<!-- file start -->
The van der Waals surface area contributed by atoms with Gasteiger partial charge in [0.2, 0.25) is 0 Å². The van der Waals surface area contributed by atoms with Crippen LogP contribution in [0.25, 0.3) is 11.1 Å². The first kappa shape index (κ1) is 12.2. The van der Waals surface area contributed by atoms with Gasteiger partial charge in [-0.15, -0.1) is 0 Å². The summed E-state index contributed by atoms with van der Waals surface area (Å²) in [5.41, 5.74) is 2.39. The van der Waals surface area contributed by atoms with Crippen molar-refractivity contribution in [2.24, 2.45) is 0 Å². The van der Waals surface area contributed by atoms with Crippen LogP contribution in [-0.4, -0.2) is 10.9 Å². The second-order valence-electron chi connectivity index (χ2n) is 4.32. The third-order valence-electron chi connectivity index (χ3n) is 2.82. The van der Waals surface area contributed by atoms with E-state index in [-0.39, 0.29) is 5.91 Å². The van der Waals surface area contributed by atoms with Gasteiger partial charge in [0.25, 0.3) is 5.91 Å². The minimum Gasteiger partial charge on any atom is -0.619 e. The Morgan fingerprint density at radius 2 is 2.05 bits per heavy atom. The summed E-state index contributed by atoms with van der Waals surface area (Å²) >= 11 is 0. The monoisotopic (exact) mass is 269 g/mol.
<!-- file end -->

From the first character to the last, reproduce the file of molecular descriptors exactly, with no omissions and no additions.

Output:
The van der Waals surface area contributed by atoms with Gasteiger partial charge in [0.2, 0.25) is 0 Å². The van der Waals surface area contributed by atoms with Crippen LogP contribution in [0.25, 0.3) is 11.1 Å². The first kappa shape index (κ1) is 12.2. The van der Waals surface area contributed by atoms with Gasteiger partial charge in [-0.15, -0.1) is 0 Å². The summed E-state index contributed by atoms with van der Waals surface area (Å²) in [5.41, 5.74) is 2.39. The van der Waals surface area contributed by atoms with Crippen molar-refractivity contribution in [2.24, 2.45) is 0 Å². The van der Waals surface area contributed by atoms with Crippen LogP contribution in [-0.4, -0.2) is 10.9 Å². The second-order valence-electron chi connectivity index (χ2n) is 4.32. The third-order valence-electron chi connectivity index (χ3n) is 2.82. The van der Waals surface area contributed by atoms with E-state index in [-0.39, 0.29) is 5.91 Å². The van der Waals surface area contributed by atoms with Gasteiger partial charge in [0.25, 0.3) is 5.91 Å². The minimum Gasteiger partial charge on any atom is -0.619 e. The Morgan fingerprint density at radius 2 is 2.05 bits per heavy atom. The summed E-state index contributed by atoms with van der Waals surface area (Å²) >= 11 is 0. The monoisotopic (exact) mass is 269 g/mol.